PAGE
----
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3 Stars Out Of 5
May 6, 2012
If you are looking for a sweet feel good book then this is it. If however you are looking for a sweet CHRISTIAN book then this is not what you want. While I liked the story and the chracters and I felt that the authors were trying to get you to understand that there are angel's watching out over us through our daily problems and trial's I failed to find God in this book. The characters did not have any kind of faith (on any level) that i would expect to find in a christian book. The cover was pretty and the actual writing was decent. This probably should have been marketed to a secular audience. Unless I'm given a copy I won't be reading the rest of the series.
I recently ordered a book, and then promptly forgot about it until it arrived.
The book I ordered was The Inn at Angel Island, by Thomas Kinkade and Katherine Spencer. Ironically, I received it a few days after Thomas Kinkade's death.
The book focuses on an inn on Angel Island which is just over the frequently washed out bridge from Cape Light. (Cape Light was the focus of an earlier series by Kinkade and Spencer-so some of those characters are mentioned.)
Liza Martin and her brother, Peter have inherited a bed and breakfast from their Aunt Elizabeth; but the timing couldn't have been worse.
Liza, though nostalgic for her childhood, is now fighting her way up the "dog eat dog" corporate ladder, along with recovering from a broken marriage. Peter is in the midst of a nasty custody battle with his ex-wife. All either sibling really wants to do is clean up and clear out, thus getting back to their lives as quickly as possible. Having money from the sale of the inn is a much needed bonus.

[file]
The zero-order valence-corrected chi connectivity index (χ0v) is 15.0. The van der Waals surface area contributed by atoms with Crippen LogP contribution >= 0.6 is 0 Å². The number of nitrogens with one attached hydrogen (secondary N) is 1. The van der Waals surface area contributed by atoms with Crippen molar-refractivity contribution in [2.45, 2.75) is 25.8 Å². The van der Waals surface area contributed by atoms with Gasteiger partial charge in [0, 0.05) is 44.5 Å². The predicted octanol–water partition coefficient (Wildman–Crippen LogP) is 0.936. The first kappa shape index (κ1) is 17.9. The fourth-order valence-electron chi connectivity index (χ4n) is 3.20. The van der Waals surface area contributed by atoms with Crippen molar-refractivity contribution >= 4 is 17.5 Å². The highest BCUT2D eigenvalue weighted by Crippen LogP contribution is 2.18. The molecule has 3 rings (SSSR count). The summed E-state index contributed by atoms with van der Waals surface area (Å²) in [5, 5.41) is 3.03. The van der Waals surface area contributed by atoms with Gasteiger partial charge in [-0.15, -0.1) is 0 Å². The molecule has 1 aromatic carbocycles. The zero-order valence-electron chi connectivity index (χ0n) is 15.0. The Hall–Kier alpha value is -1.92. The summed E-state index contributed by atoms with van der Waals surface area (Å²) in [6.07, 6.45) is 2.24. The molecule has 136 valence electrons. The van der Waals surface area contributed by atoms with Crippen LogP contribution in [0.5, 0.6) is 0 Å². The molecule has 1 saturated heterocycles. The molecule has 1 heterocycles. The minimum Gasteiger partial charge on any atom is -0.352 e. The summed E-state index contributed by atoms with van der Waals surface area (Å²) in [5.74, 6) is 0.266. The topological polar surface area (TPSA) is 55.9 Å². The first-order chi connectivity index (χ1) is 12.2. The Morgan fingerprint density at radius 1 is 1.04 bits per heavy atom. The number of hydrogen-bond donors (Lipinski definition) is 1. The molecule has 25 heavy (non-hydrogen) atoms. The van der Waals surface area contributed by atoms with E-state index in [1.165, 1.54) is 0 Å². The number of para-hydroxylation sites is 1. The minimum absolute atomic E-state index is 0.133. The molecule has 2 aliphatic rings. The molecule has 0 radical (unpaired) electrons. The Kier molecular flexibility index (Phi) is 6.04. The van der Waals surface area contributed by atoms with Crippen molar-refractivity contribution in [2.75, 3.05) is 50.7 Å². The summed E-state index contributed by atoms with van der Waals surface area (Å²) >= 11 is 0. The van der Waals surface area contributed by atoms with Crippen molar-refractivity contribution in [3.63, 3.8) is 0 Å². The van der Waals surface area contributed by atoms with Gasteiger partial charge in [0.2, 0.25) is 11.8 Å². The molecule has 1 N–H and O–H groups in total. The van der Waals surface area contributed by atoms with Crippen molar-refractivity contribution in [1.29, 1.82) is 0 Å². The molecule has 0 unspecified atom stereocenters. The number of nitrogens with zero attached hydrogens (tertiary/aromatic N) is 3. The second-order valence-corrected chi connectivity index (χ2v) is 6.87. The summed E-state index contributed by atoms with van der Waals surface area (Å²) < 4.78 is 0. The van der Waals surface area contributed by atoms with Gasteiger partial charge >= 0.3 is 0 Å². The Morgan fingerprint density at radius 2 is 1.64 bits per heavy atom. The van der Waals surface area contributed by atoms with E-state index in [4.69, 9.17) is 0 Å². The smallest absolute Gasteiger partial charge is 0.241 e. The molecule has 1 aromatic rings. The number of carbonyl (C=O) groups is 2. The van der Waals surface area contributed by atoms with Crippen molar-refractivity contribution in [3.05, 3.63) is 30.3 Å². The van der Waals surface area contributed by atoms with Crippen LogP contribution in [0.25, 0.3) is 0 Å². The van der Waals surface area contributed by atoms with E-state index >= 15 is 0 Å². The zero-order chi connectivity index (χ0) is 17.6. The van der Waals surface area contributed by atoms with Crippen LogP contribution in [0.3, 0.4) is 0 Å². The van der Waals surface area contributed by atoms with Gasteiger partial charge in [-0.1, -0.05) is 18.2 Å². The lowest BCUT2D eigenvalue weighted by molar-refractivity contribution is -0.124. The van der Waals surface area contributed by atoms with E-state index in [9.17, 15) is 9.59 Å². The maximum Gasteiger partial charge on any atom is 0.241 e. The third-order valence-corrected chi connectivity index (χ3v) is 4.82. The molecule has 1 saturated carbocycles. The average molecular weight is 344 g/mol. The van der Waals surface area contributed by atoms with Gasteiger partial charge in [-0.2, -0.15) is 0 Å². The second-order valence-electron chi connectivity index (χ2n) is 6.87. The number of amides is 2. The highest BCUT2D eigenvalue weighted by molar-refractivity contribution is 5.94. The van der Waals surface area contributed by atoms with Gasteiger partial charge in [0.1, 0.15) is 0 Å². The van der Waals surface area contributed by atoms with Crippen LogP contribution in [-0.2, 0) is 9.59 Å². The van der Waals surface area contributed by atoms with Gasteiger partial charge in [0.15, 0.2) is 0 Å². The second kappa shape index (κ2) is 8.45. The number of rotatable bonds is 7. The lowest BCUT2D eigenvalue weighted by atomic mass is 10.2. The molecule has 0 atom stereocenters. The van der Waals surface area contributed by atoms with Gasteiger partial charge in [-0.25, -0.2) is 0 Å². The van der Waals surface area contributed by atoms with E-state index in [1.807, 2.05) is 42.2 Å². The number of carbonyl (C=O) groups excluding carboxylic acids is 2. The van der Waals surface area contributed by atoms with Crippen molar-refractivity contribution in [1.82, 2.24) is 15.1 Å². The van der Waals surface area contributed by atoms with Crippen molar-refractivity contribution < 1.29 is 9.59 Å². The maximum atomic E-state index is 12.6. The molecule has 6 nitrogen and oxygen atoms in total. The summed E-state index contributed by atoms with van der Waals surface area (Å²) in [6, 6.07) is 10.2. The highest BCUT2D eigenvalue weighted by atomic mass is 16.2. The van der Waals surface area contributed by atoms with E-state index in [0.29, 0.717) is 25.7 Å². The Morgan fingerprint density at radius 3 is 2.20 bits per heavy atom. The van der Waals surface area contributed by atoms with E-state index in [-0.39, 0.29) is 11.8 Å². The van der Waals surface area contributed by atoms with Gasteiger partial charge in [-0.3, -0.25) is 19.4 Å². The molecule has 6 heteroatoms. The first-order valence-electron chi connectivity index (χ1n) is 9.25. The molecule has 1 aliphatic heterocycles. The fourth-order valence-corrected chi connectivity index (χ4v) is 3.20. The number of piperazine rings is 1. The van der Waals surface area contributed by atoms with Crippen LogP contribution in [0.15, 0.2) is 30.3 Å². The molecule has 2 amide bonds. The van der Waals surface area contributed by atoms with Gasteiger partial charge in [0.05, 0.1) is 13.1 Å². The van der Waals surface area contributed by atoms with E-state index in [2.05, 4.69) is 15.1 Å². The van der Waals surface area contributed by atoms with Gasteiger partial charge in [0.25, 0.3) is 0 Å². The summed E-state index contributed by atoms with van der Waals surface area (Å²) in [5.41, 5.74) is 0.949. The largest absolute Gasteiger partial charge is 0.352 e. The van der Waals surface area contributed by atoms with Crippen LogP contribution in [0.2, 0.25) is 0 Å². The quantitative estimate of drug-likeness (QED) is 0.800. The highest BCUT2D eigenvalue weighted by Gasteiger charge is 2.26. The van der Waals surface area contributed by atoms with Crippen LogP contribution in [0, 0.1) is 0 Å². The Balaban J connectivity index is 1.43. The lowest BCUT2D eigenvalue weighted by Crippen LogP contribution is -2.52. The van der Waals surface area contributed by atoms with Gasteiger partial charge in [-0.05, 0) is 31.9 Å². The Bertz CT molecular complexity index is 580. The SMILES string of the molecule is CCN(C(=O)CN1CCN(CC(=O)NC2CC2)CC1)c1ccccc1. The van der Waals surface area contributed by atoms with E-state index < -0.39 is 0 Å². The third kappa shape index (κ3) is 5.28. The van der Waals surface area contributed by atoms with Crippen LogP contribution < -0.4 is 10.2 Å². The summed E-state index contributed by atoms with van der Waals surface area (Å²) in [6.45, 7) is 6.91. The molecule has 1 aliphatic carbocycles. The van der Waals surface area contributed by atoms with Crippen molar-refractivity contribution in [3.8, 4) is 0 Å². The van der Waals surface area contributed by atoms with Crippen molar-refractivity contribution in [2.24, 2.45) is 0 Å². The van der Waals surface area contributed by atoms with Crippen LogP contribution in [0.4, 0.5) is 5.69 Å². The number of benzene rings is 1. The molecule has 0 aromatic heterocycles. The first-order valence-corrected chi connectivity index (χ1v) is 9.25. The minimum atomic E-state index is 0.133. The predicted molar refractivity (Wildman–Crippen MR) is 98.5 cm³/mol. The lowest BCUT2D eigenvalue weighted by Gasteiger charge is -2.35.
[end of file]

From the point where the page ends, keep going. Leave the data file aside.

Somewhere along the way, Liza begins to slow down and savor life, and Will, Peters son, begins to create havoc. In the midst of these changes, a life threatening situation ensues, and all the angels the island is named for are needed.
The Inn at Angel Island, is an easy light read. I enjoyed the references to some of Cape Light's landmarks and people that were sprinkled throughout the book, but I felt the main characters could have been developed a little more fully. Liza seemed to vacillate way too much, with no clue given as to why she constantly second guessed herself, Peter seemed cold and remote with no apparent reason to be so clueless about his son, and Will just seemed to be there.
I enjoyed reading The Inn at Angel Island, and am looking forward to reading the sequels.